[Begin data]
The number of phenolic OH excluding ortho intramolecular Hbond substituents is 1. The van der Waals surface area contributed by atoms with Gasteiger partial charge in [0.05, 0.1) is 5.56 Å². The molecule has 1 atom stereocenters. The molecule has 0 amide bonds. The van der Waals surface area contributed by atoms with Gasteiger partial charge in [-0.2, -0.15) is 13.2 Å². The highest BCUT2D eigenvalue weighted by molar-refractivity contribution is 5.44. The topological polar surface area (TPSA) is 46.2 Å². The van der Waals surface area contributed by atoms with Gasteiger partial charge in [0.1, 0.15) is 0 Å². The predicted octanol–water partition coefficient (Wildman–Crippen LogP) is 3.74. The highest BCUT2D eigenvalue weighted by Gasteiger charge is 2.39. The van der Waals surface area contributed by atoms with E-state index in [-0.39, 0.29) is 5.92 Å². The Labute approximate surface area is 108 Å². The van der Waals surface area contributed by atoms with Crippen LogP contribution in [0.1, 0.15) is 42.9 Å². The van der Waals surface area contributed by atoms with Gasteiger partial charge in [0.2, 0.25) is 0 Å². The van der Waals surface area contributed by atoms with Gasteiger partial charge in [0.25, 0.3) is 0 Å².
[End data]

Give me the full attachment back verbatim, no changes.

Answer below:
The number of phenolic OH excluding ortho intramolecular Hbond substituents is 1. The van der Waals surface area contributed by atoms with Gasteiger partial charge in [0.05, 0.1) is 5.56 Å². The molecule has 1 atom stereocenters. The molecule has 0 amide bonds. The van der Waals surface area contributed by atoms with Gasteiger partial charge in [-0.2, -0.15) is 13.2 Å². The highest BCUT2D eigenvalue weighted by molar-refractivity contribution is 5.44. The topological polar surface area (TPSA) is 46.2 Å². The van der Waals surface area contributed by atoms with Gasteiger partial charge in [0.1, 0.15) is 0 Å². The predicted octanol–water partition coefficient (Wildman–Crippen LogP) is 3.74. The highest BCUT2D eigenvalue weighted by Gasteiger charge is 2.39. The van der Waals surface area contributed by atoms with E-state index in [-0.39, 0.29) is 5.92 Å². The Labute approximate surface area is 108 Å². The van der Waals surface area contributed by atoms with Crippen LogP contribution in [0.1, 0.15) is 42.9 Å². The van der Waals surface area contributed by atoms with Gasteiger partial charge in [0.2, 0.25) is 0 Å². The van der Waals surface area contributed by atoms with Gasteiger partial charge in [0.25, 0.3) is 0 Å².